Phenomena – Jennifer Connolly (Labyrinth) and Donald Pleasence (Halloween) star in this 1985 Italian production from director Dario Argento along with Walkmans, a giant computer, overhead projectors, retro school buses, huge headphones, big boob tube TVs, off the shoulder sweatshirts, and crimped hair. The horseshoe phones are so hefty one breaks through the floor when it falls, and top heavy metal names such as Iron Maiden anchor the score. Pretty but bleak Swiss scenery, foreboding roads, suspicious chains, and an isolated cabin speak for themselves with blood, shattered glass, cave perils, scissor attacks, and strangling violence contrasting the rural vistas and scenic waterfalls. The on the move camera tracks the scares, panning with the staircases, chases, and penetrating knives rather than hectic visuals working against the action – leaving heartbeats, ticking clocks, and rage music to pulse the frenetic dreams. Congested tunnels, dark water, and rotting heads build tension alongside sleepwalking shadows, blue lighting schemes, and saintly white symbolism. Insects, monkeys, and bizarre medical tests collide with missing teens, amnesia, and an old school sense of being lost in the foreign unknown. Despite the young protagonist, the horror remains R without being juvenile or nasty. Although necrophilia and rape are implied amid girls in short shirts, dirty old men, and killer penetrations, the innuendo isn’t like today’s overt teen T-n-A exploitation. Doctors and a strict headmistress suspect epilepsy, schizophrenia, or drugs before the otherworldly but friendly communication with animals – cruel schoolmates and religious extremists view such talents or swarming commands as demonic rather than embracing the literal fly on the wall fantastics. Would you follow bugs to the scene of the crime to see the decomposing victim through their eyes? The notion to be in tune with nature and commune with insects as allies is unique in a genre usually reserving such crawlies for scares, and cool bug eye viewpoints, covered mirrors, freaky dolls, and maggots accent the deceptions, twists, and escalating revelations for some gruesome surprises and a wild finish. And oh my gosh there is a classmate wearing a Bee Gees t-shirt. Want it!!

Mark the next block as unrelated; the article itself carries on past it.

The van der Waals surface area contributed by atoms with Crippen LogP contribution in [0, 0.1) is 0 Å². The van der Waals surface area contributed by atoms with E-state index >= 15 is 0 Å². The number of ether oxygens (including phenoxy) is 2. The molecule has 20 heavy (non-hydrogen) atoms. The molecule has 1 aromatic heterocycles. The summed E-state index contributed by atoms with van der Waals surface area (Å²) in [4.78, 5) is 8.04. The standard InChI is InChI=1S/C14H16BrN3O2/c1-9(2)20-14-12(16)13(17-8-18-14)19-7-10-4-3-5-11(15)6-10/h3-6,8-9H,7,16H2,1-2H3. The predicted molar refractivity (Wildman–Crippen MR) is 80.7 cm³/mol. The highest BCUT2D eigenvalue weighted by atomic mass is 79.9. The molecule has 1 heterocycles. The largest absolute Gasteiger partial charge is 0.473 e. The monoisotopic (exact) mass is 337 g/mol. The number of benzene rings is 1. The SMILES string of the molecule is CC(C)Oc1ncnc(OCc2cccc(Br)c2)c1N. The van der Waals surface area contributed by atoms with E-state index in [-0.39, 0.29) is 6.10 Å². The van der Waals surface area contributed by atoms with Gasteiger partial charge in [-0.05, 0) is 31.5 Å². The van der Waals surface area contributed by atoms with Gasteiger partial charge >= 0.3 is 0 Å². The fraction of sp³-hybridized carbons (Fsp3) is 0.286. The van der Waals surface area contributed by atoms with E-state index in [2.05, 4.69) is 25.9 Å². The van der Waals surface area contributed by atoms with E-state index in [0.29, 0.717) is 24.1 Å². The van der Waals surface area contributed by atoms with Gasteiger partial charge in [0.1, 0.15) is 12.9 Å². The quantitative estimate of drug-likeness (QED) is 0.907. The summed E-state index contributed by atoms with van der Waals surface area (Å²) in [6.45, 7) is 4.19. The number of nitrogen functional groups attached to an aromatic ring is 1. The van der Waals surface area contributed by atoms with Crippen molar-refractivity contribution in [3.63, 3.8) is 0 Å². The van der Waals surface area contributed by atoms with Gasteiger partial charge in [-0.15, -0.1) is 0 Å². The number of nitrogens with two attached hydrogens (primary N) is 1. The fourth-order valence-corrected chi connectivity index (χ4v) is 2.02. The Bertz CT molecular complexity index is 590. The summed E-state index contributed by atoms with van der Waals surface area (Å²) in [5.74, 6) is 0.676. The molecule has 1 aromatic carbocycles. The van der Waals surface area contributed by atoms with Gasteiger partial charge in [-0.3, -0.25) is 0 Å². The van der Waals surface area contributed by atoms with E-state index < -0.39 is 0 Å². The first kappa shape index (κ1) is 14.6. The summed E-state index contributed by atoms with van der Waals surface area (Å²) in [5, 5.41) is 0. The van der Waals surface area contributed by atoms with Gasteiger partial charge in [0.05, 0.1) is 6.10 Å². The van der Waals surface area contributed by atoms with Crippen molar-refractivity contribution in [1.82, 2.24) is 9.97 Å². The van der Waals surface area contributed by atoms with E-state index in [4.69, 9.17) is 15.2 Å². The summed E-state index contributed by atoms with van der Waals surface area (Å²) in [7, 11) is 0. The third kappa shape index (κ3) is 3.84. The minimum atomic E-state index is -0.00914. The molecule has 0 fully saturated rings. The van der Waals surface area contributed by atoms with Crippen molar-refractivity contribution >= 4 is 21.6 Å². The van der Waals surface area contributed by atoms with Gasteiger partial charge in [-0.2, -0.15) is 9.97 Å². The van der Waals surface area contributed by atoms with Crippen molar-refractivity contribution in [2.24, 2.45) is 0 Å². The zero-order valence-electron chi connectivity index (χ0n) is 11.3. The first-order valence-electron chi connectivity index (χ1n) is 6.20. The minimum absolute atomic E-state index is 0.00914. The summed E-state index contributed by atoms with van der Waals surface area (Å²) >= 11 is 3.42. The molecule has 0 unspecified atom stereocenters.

Tale of Tales – Salma Hayek (Frida), Vincent Cassel (Black Swan), Toby Jones (Infamous), and John C. Reilly (Chicago) star in this international, R rated dark fantasy bringing three Italian parables to life with medieval castles, vintage plazas, and divine forests. Colorful period costumes add to the carnival atmosphere amid jugglers, fire eaters, and traveling wagons entertaining at court. There is, however, a sinister to the bemusement with youth and beauty versus old age, life and death bargains, nudity, and sexual undertones. Parallel fates, duality, and mirror imagery accent the charlatan fortune teller promising a sea monster’s heart cooked by a virgin and eaten by the queen will ensure pregnancy. Good suspense, underwater effects, gory slashes, choice red, disturbing violence, and bloody carcasses escalate the action without making the fantasy a ridiculously overblown spectacle. Ogres, funeral processions, albino twins, and creepy old ladies share in mystical connections, enchanted springs, separations, and temptations. Precious offspring are mere extensions of their parents’ rule, but man that is one freaky giant pet flea! We don’t notice the two hours plus length thanks to unexpected circumstances, ironic riddles, and brutish suitors. This is a beautiful looking movie with a little bit of everything remaining entertaining even in its darkest moments with caves, terrible bats, and deceptive appearances. Changing one’s skin may not change what’s inside, but some people will help or hinder fate for their own selfishness and there are consequences for trying to change what’s meant to be. This is sad at times and not scary for many – most may not like the collected meanwhile in the realm style either. However, Hollywood would Princess Bride frame these Basile tales with narrator bookends toning down the brutal and not shy with a Disney gentrification. This is period accurate and elaborate for adults but no less a fantasy with darkness and charm bringing the well paced, quality stories full circle. The lessons are learned without being as exploitative or nasty as Game of Thrones, and I wish there more mature baroque fantasies like this instead of the same old cutesy.